Multiplex PCR assays were designed using Sequenom SpectroDESIGNER software (version 126.96.36.199) by inputting sequence containing the SNP site and 100 base pairs (bp) of flanking sequence on either side of the SNP. Briefly, 10 ng of genomic DNA was amplified in a 5 μl reaction containing 1 × HotStar Taq PCR buffer (Qiagen, Valencia, CA, USA), 1.625 mM MgCl2, 500 μl each dNTP, 100 nM each PCR primer and 0.5 U HotStar Taq (Qiagen). The reaction was incubated at 94°C for 15 minutes, followed by 45 cycles at 94°C for 20 seconds, 56°C for 30 seconds and 72°C for 1 minute, followed by another 3 minutes at 72°C. Excess dNTPs were then removed from the reaction mixture by incubation with 0.3 U shrimp alkaline phosphatase (USB Corporation, Cleveland, OH, USA) at 37°C for 40 minutes, followed by 5 minutes at 85°C to deactivate the enzyme. Single primer extension over the SNP was carried out in a final concentration of between 0.625 μM and 1.5 μM for each extension primer (depending on the mass of the probe), iPLEX termination mix (Sequenom) and 1.35 U iPLEX enzyme (Sequenom) and cycled using a two-step 200 short cycles programme; 94°C for 30 seconds, followed by 40 cycles at 94°C for 5 seconds, five cycles at 52°C for 5 seconds, 80°C for 5 seconds and then 72°C for 3 minutes. The reaction was then desalted by the addition of 6 mg cation exchange resin, followed by mixing and centrifugation to settle the contents of the tube. The extension product was then spotted onto a 384-well SpectroCHIP before being flown in the matrix-assisted laser desorption/ionisation time-of-flight (MALDI-TOF) mass spectrometer. Data were collected, in real time, using SpectroTYPER Analyzer 188.8.131.52, SpectraAQUIRE 184.108.40.206 and SpectroCALLER 220.127.116.11 (Sequenom). Additionally, to ensure data quality, genotypes for each subject were checked manually.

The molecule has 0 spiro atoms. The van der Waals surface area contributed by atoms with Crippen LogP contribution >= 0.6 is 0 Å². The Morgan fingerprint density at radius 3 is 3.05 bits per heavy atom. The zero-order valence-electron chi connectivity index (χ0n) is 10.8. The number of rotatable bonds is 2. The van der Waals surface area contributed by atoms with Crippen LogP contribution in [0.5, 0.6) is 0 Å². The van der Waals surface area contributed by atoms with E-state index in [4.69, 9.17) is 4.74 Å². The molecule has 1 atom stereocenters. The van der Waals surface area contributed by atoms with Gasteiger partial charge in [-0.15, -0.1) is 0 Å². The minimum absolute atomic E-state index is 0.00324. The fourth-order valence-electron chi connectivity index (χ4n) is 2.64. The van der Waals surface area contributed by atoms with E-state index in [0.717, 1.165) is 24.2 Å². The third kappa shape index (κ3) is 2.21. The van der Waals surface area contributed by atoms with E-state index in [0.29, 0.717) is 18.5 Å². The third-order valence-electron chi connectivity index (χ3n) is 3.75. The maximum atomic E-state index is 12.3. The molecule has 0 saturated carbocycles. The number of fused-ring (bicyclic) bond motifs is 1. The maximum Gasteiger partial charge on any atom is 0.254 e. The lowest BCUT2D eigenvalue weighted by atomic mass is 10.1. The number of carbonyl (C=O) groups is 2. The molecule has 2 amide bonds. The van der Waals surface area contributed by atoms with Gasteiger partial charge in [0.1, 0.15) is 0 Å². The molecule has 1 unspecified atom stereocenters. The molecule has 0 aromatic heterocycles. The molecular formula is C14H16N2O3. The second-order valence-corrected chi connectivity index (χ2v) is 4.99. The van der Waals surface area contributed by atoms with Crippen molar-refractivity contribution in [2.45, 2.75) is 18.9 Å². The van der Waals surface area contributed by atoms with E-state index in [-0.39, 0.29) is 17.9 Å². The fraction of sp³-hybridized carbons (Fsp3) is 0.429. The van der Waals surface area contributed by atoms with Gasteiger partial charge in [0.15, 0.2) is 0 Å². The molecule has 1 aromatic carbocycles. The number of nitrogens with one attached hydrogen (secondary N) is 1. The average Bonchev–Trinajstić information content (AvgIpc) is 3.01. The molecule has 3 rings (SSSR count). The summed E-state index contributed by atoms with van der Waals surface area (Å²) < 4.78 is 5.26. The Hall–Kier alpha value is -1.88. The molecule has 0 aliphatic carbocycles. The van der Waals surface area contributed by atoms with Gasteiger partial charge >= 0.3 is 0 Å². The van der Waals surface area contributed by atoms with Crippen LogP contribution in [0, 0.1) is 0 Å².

In order to discover novel variation, a combination of direct sequencing and NextGen exon capture were performed. Oligonucleotide primers were selected using the Primer3 program http://primer3.sourceforge.net/ to encompass the SNP and flanking sequences (Table S3). All PCR assays were performed using genomic DNA fragments from 20 ng of leukocyte DNA in a solution of 10× PCR buffer containing 25 mM MgCl2, 0.2 mM each of dATP, dTTP, dGTP and dCTP, and 0.5 units of Taq DNA polymerase (USB). 5 M betaine was added to the reaction mix for rs2414687 (Sigma-Aldrich, St Louis, MO, USA). The temperatures used during the PCR were as follows: 95°C for 5 minutes followed by 35 cycles of 58°C for 30 seconds, 72°C for 30 seconds and 95°C for 30 seconds, with a final annealing at 58°C for 1.5 minutes and extension of 72°C for 5 minutes. For sequencing reactions, PCR products were digested according to the manufacturer's protocol using ExoSAP-IT (USB) and were then subjected to a cycle sequencing reaction using the Big Dye Terminator v3.1 Cycle Sequencing kit (Applied Biosystems, Foster City, CA, USA), according to the manufacturer's protocol. Products were purified using Performa DTR Ultra 96-well plates (Edge Biosystems, Gaithersburg, MD, USA) in order to remove excess dye terminators. NextGen sequencing was performed on exonic regions using methods that have been previously described . For direct sequencing, samples were sequenced on an ABI Prism 3100 DNA sequencer (Applied Biosystems). Electropherograms generated from the ABI Prism 3100 were analysed using the Lasergene DNA and protein analysis software (DNASTAR, Inc., Madison, WI, USA). Electropherograms were read by two independent evaluators without knowledge of the subject's disease status. All patients were sequenced in the forward direction (5'to 3'), unless variants or polymorphisms were identified, in which case confirmation was obtained in some cases by sequencing in the reverse direction.